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R EPRESENTING AND DESCRIBING WORDS FLEXIBLY WITH THE DICTIONARY APPLICATION T SHWANE L EX by D AVID J OFFE G ILLES -M AURICE DE S CHRYVER 109 Representing and describing words flexibly with the dictionary application TshwaneLex David Joffe TshwaneDJe HLT Gilles-Maurice de Schryver Ghent University & TshwaneDJe HLT gillesmaurice.deschryver@{,} Abstract This paper describes the fully customisable and built-in DTD (Document Type Definition) editor of TshwaneLex. This powerful tool, which is based on XML (eXtensible Markup Language) standards, allows lexicographers to tailor the dictionary grammar of any project, and thus to truly represent and describe words flexibly. The demands placed on modern dictionary databases A lexicographer typically summarises each word’s analysis in the form of a meticulously constructed dictionary article. Thousands of such analyses are then brought together in reference works. Today’s reference works are electronic, so are the databases underlying them. With representations and descriptions of words becoming increasingly multifaceted and interlinked, the demands placed on modern dictionary databases grow exponentially. In this paper it is shown how one of the main challenges, namely that of providing a customisable DTD to lexicographers, was met in the dictionary application TshwaneLex. TshwaneLex is a true hybrid in that it allows for the creation of monolingual, bilingual and semi-bilingual dictionaries, for virtually any language, thanks to full Unicode support, as well as support for the Windows Input Method Editors (“soft keyboards”). At the heart of TshwaneLex lies a fully customisable DTD with which the dictionary grammar may be modified by the lexicographers themselves, and this without the need for an IT expert. Although the mindset that creating and modifying a DTD is “something you give to your IT expert to do for you” is in the dictionary industry already, TshwaneLex offers users the choice of doing this themselves if they want / need to without an IT expert. Basics of hierarchical dictionary data modelling in TshwaneLex The basic structure of each dictionary article is hierarchical. One lemma may contain several word senses, and each of those word senses may in turn contain sub- senses. Any of the senses or sub-senses may contain usage examples or MWUs, where the latter may again in turn contain one or more senses, etc. When creating a dictionary article, the lexicographer’s task can be seen as consisting of two essentially separate but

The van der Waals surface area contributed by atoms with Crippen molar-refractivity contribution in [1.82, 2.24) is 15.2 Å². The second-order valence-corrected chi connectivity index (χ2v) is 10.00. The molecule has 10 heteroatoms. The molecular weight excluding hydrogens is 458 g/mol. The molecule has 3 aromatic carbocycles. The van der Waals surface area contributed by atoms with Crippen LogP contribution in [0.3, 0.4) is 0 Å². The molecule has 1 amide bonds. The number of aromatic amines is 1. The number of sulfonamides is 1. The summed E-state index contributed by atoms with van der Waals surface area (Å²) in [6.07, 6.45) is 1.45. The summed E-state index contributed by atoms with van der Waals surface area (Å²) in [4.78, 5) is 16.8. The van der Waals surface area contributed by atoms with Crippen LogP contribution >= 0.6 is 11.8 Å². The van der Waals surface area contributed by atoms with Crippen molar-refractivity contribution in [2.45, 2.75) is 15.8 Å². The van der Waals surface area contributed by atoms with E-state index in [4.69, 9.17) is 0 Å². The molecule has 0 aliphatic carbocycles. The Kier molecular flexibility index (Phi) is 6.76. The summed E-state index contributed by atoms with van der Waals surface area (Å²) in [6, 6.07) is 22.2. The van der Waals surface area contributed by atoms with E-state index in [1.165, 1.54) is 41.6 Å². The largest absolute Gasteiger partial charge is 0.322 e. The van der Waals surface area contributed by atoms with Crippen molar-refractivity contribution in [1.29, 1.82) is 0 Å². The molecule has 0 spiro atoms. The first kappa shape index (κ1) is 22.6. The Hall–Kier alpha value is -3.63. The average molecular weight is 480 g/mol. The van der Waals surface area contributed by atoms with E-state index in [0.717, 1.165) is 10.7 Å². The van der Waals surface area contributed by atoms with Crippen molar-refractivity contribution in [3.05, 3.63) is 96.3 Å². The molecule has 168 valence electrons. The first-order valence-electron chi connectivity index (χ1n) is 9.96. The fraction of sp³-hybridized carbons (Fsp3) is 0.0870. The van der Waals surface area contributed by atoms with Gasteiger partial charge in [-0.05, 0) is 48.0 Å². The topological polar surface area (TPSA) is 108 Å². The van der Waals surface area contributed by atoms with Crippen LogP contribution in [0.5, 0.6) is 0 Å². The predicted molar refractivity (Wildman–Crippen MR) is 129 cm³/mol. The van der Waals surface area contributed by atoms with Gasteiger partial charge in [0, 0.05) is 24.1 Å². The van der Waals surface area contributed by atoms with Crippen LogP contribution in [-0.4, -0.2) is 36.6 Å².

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A SIALEX 2005 W ORDS IN A SIAN C ULTURAL C ONTEXTS 110 closely related sub-tasks: (1) to specify the basic skeletal structure or layout of each dictionary article (represented as a Tree View in TshwaneLex), and (2) to flesh out that basic structure with content (which may be inputted in or selected from sub-windows accessible with the function keys F1 and F2 in TshwaneLex). Borrowing terminology from XML, the root and branches of the Tree View may
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This note was uploaded on 09/27/2010 for the course 6511 5487 taught by Professor Chaohue during the Spring '10 term at Mackenzie.

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